A farmer’s market in Rogers Park is looking to sell freshly combed honey and rows of various apples — from Gala to Pink Lady — to residents who might not typically be able to afford high-end produce.
Every Sunday, fresh produce is a truck away for Rogers Park residents who attend the Glenwood Sunday Market, located between Morse Avenue and Lunt Avenue — but what can the market offer for the 20 to 30% of Rogers Park residents who do not know where their next meal will come or whether it will be nutritional?
Aiming to make local produce more affordable, the Sunday Market accepts federally funded Supplemental Nutrition Assistance Program cards and Illinois Link Cards as part of their Food Access Program. These cards allow residents to have every dollar spent at the market matched up to $25.
“It gives someone a huge opportunity that couldn’t normally come to the market and buy organic produce, meat or eggs,” said Sean Finn, owner and farmer of Finn’s Ranch.
Finn said because the livestock on his farm are grass-fed, it takes an added 8 to 12 months for them to grow, as opposed to livestock raised on corn. It also adds an additional cost to the meat — but at least customers know it is organic, he said.
“We believe that anyone who wants to eat locally grown and produced food should be able to, regardless of their income level,” said Sheree Moratto, sustainability director at Rogers Park Business Alliance and director of the Glenwood Sunday Market in an Oct. 21 email.
Janna Lombardo, 50, a resident of Rogers Park for 20 years, said she has gone to the Glenwood Sunday Market every Sunday for the past 10 years.
“It’s a little bit more expensive, but it jives with my principles,” she said.
Lombardo said she has never used SNAP before and has not seen a lot of advertisements for it.
“I don’t know if people who are low income would opt to come here,” Lombardo said, adding that she thinks people might feel like they cannot come to the market because they aren’t aware of the matching grant.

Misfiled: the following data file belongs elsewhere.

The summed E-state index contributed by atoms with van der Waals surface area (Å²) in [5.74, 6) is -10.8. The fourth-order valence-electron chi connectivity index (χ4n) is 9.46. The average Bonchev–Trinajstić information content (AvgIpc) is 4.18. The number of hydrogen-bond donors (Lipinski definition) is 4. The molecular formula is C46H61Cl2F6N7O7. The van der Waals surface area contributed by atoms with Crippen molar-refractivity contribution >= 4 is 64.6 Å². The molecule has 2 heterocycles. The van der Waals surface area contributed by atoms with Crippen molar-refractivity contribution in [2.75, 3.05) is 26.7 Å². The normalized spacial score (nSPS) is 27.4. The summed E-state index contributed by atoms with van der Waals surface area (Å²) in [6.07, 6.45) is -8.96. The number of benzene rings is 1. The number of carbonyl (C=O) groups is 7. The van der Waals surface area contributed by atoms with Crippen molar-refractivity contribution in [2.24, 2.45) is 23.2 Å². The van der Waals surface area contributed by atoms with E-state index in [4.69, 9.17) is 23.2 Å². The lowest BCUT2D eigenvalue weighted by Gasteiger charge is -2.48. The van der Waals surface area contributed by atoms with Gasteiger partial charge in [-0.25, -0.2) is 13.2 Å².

Last year, the market provided $20,000 in grants and vouchers to LINK customers, according to the RPBA 2018 Impact Report.
The report also said that 40,000 customers had shopped at the market which is open from the beginning of June to the end of October.
This year so far, Moratto said the RPBA has matched $22,000 in grants.
The market also runs the Community Shares Project, an initiative to increase fresh produce consumption among food insecure residents by teaching them how to cook the produce properly, free of charge.
As the Community Shares Project is not currently funded, Moratto said the dollar matching grant program for customers who use SNAP/Link is their primary focus
Le’ah Kaplan, a resident of Rogers Park and student at Northwestern University said she has been privileged enough to not need SNAP.
“I’m glad that [Chicagoans] have access to these sorts of social programs,” Kaplan said.
Kaplan goes to the market to buy fresh vegetables but goes elsewhere to buy her fruit at a lower cost. She said she prefers shopping local because it supports small businesses, but wants it to be cheap enough to encourage customers to keep coming back.
“It is worth it if you can afford it. If you can’t afford it, then it no longer becomes worth it,” Kaplan said.
Beekeeper Colin Ley said that when his customers buy his honey at the market, they are guaranteed that it is certified organic.
“You get a lot of people scoffing at the price, but if we did it any lower, we wouldn’t be in business,” he said. “Buying everything organic comes [at] a premium price.”
Ley said he loves that most of the vendors at the market take SNAP or Link cards.
The Sunday Market also launched “Giving Sunday” this year, which asks customers to donate to the Food Access Program. According to the Glenwood Sunday Market website, the program provides $20,000 worth of fresh produce annually.
Moratto said these fundraising events, along with individual donations and government grants, are significant sources of funding that enable the RPBA to continue matching customer’s dollars.
“If we are going to provide residents with any sort of substance or help to afford their food,” Ley said, “it should be local, healthy and in line with supporting local businesses.”
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